Weekdays Noon-2:00 p.m. on WXXI-AM 1370 or WRUR-FM 88.5 in Rochester and WEOS 89.5 FM in Geneva

Evan Dawson talks about what matters to you on ConnectionsEvery weekday from Noon-2 p.m. Be part of the program with questions or comments by phone - 1-844-295-TALK (8255), email, Facebook or Twitter

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First hour: Astrophysicist Adam Frank on the value of expertise

Second hour: Addressing gaps the quality of care related to children's mental and emotional health 

The New York Philharmonic is the nation’s oldest symphony orchestra, but it wasn’t until 2014 that it welcomed its first black principal player. While that fact may seem staggering, recent data paint a bleak picture of the state of diversity in classical music: only 4% of orchestra musicians are either African American or Latino.

Organizers of this summer's Gateways Music Festival are committed to improving that percentage. The festival features musicians of African descent and works by African-American composers. Our guests give us a preview of the festival and discuss how to make classical music more accessible to underserved communities. In studio:

  • Jamal Rossi, dean of the Eastman School of Music
  • Paul Burgett, chairman of the board of the Gateways Music Festival, and University of Rochester vice president and senior advisor to the president of the University of Rochester
  • Lee Koonce, president and artistic director of the Gateways Music Festival
  • Dalanie Harris, double bassist, and sophomore at the Eastman School of Music

It's graduation season... so are the local graduates getting local jobs? It's the first in our series of conversations with freshly minted college graduates about their experiences navigating the job market. This week, we focus on the teaching profession. In studio:

  • James Flagler, 2017 graduate of St. John Fisher College, and substitute teacher at School 45
  • Danielle Maxwell, 2017 graduate of the College at Brockport, and soon-to-be teacher at Bicentennial North in Glendale, Arizona

Monroe Community College

First hour: College Grad Series, part 1 - The teaching profession

Second hour: The Gateways Music Festival and the importance of diversity in classical music

One of the forefathers of veganism does not like the term "vegan." T. Colin Campbell is the author of the seminal China Study, and over the decades, he's become a leading voice, challenging "nutritionism." Campbell has written a new manuscript that offers a new way to define nutrition.

Campbell is back in Rochester for a sold out event titled Nutritionism vs. Wholism: The Case for a New Medical Paradigm. We get a preview. Our guests:

  • T. Colin Campbell, professor emeritus of nutritional biochemistry at Cornell University and co-author of The China Study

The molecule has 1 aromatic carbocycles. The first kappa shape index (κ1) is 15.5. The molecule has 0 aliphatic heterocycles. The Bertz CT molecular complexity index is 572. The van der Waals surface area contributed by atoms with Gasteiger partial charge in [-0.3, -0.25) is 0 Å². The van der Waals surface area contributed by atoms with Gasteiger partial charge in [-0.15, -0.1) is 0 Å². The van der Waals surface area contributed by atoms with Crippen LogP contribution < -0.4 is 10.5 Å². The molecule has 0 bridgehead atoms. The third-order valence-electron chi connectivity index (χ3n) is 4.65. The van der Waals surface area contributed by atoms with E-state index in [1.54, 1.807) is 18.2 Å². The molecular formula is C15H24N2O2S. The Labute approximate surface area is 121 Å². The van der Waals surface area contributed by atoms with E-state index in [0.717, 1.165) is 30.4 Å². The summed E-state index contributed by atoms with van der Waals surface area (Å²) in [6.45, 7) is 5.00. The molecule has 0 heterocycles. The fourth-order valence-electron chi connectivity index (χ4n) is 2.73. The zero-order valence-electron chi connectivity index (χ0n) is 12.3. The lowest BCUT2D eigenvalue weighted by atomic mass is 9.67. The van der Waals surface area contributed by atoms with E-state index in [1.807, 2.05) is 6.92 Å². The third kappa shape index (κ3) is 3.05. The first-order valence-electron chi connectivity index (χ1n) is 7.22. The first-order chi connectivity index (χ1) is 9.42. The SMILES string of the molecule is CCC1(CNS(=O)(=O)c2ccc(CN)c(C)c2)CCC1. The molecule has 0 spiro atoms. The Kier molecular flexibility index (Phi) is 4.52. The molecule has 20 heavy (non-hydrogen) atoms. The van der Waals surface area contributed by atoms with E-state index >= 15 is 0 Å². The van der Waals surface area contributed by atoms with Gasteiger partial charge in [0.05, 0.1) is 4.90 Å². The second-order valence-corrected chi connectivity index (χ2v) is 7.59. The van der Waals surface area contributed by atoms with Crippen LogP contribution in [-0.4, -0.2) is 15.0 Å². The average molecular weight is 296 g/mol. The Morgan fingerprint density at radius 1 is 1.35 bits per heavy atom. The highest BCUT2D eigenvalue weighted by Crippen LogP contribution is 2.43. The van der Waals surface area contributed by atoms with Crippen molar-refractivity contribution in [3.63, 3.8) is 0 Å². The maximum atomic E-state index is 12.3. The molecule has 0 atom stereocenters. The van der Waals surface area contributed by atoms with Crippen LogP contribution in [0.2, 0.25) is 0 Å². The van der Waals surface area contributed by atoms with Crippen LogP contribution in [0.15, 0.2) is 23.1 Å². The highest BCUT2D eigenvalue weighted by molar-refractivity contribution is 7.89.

• Ted Barnett, head of the Rochester Area Vegan Society

Human trafficking is a form of modern slavery, and it exists in Western New York. Earlier this month, WROC-TV's Adam Chodak told the story of two women who were stolen away and trafficked by the same man, Kenneth White. White is serving a 13-year prison sentence while his survivors are telling their stories.

We talk to one of them, who hopes that by sharing her story, she can save lives. In studio:

  • Caitlin, human trafficking survivor
  • Adam Chodak, WROC-TV anchor and managing editor

First hour: Human trafficking survivor speaks out

Second hour: T. Colin Campbell on veganism, nutritionism, and wholism

Weekend Connections is a collection of some of the most noteworthy moments from the week on Connections with Evan Dawson. This episode includes conversations about:

  • Climate change, with Living on Earth host, Steve Curwood;
  • The financial crisis and director Steve James' film, Abacus;
  • Restorative circles;
  • Going zero waste.

The College of Collectible Knowledge is back, just in time for WXXI's fifth annual Antiques Appraisal event on Saturday. The College of Collectible Knowledge is our version of Antiques Roadshow...on the radio. 

Our guests answer listeners' questions about their treasures, we preview the upcoming event, and we talk about what's hot and trending in the antiques world. In studio:

During this month's episode of Unleashed, we focus on two themes: animal advocacy and animal safety. Proposed legislation in Albany would make it a felony to kill or cause serious physical injury to a police work dog or police work horse. We hear from State Senator Catharine Young on why she sponsored "Mitchell's Law," and what she hopes it will accomplish.

Then, an estimated 40,000 to 150,000 pets die in fires each year, with most succumbing to smoke inhalation. Some local fire departments are now better equipped to help reduce that number. Invisible Fence of Upstate New York recently donated pet oxygen masks to the Warsaw and Castile Fire Departments. It's part of the company's "Project Breathe" program, which aims to provide every fire station in the U.S. and Canada with pet oxygen masks. We talk to the assistant chief of the Warsaw Fire Department about how local firefighters will use these life-saving devices. 

Plus, veterinarian Dr. John Sampson from Greece Animal Hospital, and Rebecca Lohnes, behavior and training manager at Lollypop Farm, are in studio to answer questions about pet health and behavior. Our guests:

Congratulations to the winners of this month's pet photo contest, Helen Anderson and Dan Howell!